On April 14, 2022, Iraqi security forces surrounded and beat staff and professors from the University of Baghdad who were protesting for their right to housing.
According to a statement by the Iraqi Academics Syndicate, university employees and their families are guaranteed housing – specifically, plots of land – under Iraqi law. Employees from the University of Baghdad who accused Iraqi authorities of failing to uphold this right and gathered outside the Ministry of Science and Technology building to protest. They were met by a large security presence, including many riot police, who surrounded them and prevented them from delivering their demands to officials in the Ministry. Police also blocked Ministry representatives from accessing the protesters. At some point during the protest, the security forces began to violently intervene and beat protesters. Videos shared on social media show police in full riot gear with shields and batons shoving protesters with their shields. According to Mawazine News, one female protester was assaulted and had her hijab removed.
Following the incident, both the Iraqi Academics Syndicate and Al-Fateh Alliance, an Iraqi political coalition, condemned the violence and called on the Iranian government to launch an investigation and meet the demands of the protesters.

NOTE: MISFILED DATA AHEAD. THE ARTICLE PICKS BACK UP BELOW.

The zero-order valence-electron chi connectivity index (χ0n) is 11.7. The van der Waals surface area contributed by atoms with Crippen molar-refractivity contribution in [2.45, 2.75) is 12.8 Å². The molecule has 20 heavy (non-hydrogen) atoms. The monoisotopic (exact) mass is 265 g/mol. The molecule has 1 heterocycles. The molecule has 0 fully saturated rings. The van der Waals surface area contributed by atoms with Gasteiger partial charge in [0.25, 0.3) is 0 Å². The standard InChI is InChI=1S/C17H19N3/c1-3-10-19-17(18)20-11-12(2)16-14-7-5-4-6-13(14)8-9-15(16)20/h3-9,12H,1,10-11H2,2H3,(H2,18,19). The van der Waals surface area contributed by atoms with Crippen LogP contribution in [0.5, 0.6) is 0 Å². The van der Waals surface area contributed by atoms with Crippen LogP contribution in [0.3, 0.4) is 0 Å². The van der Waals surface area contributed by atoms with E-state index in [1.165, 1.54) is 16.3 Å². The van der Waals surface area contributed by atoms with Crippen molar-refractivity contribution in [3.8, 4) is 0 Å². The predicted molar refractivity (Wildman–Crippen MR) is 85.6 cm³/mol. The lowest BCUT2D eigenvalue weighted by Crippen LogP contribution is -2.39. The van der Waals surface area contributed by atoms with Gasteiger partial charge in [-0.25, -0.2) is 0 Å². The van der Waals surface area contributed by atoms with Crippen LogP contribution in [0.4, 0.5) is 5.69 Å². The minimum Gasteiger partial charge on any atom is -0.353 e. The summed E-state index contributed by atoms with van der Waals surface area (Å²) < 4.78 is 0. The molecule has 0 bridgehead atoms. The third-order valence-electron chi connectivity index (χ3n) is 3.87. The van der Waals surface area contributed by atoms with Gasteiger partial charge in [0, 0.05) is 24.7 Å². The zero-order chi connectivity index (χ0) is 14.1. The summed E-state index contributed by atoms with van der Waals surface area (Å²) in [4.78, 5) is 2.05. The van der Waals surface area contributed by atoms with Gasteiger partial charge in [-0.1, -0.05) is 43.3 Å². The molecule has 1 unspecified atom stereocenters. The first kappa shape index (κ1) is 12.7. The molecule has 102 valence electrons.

Scholars at Risk is concerned about the use of violence against scholars and university staff peacefully exercising their rights to freedom of expression and freedom of assembly – conduct which is protected by international human rights instruments including the Universal Declaration of Human Rights and the International Covenant on Civil and Political Rights, to which Iraq is a party. While state authorities have a responsibility to ensure safety and security, they must exercise restraint and refrain from disproportionate responses and actions that endanger members of the academic community or that retaliate against or deter protected expressive activity. In addition to harm to the immediate victims, the use of violent force in response to scholars’ expressive activity undermines academic freedom and democratic society generally.